How can this be? This is how: The nurses Vicki Galle, RN, and Anne Mitchell, RN, say they were just trying to protect patients when they anonymously reported their concerns April 7 to the Texas Medical Board (TMB). The RNs believed a physician wasn’t living up to ethical practice standards at the 15-bed county hospital where they worked. The report indicated Rolando Arafiles, MD, one of three physicians on contract with the hospital, improperly encouraged patients at the Winkler County Memorial Hospital emergency department and the county’s rural health clinic to buy herbal supplements from him. However, because the two nurses worked for a county hospital – and included medical record numbers of the patients in their letter to the TMB in April – the county attorney’s office indicted them on “misuse of official information” – a third-degree felony that carries potential penalties of 2-10 years’ imprisonment and a maximum fine of $10,000. Additionally, the prosecution asserts the nurses used patient records as part of the evidence they offered to the TMB to “harass or annoy” Arafiles.
Part of what’s so disturbing about this is that complaints to the medical board are supposed to be confidential. Indeed, this sort of retaliation is exactly why such complaints are confidential. Why do I say “retaliation”? Well, certainly there is the suspicious timing of how they were arrested: Mitchell and Galle, both long-time nurses at the facility, were fired from their positions and were subsequently arrested June 12, just 5 days past the 60-day window that could have been part of the defense to prove retaliation. The two nurses are free on bond of $5,000 each.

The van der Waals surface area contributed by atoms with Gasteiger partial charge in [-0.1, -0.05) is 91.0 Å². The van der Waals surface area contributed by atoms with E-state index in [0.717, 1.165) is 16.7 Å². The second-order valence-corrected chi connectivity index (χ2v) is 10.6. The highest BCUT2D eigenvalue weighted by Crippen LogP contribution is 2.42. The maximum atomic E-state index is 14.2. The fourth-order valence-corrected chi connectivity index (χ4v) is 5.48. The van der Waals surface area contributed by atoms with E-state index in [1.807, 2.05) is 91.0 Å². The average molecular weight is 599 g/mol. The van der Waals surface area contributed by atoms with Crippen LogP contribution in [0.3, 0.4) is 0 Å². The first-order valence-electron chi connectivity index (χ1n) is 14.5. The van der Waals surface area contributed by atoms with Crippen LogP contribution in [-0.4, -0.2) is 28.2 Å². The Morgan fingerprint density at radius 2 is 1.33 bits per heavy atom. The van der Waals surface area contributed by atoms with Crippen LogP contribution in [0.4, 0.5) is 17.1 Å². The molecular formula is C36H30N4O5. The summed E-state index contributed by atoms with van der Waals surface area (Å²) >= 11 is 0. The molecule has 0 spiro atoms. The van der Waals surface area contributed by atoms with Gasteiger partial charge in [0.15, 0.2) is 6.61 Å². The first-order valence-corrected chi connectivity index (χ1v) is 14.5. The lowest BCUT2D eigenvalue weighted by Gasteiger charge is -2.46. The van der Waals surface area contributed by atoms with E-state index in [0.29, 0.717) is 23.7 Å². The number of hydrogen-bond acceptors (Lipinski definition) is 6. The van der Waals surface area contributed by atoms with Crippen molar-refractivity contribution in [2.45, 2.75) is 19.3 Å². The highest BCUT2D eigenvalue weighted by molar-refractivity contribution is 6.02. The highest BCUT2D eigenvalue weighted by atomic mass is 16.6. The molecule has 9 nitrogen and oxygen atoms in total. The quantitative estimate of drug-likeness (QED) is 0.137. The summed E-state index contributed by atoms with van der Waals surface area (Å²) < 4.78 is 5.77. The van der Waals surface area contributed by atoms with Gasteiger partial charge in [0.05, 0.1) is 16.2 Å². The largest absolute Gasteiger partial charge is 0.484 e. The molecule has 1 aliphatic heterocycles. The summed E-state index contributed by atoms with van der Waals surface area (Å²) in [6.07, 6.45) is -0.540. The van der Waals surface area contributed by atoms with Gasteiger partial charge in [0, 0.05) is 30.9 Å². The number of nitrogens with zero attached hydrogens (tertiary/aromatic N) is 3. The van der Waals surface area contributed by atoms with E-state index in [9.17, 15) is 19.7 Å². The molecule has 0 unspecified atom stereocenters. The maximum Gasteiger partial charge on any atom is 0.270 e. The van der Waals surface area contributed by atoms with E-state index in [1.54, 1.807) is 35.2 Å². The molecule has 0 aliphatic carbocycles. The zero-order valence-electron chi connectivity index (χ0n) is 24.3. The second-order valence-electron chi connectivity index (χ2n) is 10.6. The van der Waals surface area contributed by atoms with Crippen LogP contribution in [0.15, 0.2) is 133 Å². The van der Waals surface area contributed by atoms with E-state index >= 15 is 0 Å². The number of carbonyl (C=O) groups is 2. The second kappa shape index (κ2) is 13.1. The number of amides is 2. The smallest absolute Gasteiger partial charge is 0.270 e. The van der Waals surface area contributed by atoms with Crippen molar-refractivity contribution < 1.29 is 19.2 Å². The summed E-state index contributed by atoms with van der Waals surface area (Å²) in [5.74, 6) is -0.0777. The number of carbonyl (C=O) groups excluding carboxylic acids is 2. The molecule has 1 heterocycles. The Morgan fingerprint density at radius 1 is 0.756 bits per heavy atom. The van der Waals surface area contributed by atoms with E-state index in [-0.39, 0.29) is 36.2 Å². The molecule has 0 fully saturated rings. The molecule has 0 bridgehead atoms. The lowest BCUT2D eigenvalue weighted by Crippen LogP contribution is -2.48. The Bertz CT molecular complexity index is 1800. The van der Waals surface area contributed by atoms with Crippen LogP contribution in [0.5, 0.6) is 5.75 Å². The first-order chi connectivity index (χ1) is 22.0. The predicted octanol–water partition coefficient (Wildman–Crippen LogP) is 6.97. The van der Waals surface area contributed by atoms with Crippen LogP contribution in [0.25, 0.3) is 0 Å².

Gee, you don’t think that timing was intentional, do you? If that’s not enough, take a look at this account: The nurses went up their chain of command with their complaints. They got nowhere with their 25-bed rural hospital. So they anonymously turned the doctor into the Texas Medical Board using six medical record numbers of the involved hospital patients . When the medical board notified the physician that he was under investigation for mistreatment and poor quality of care, he filed a harassment complaint with the Winkler County Sheriff’s Department. To find out who made the anonymous complaint, the sheriff left no stone unturned. He interviewed all of the patients whose medical record case numbers were listed in the report and asked the hospital to identify who would have had access to the patient records in question. At some point, the sheriff obtained a copy of the anonymous complaint and used the description of a “female over 50” to narrow the potential complainants to the two nurses. He then got a search warrant to seize their work computers and found a copy of the letter to the medical board on one of them.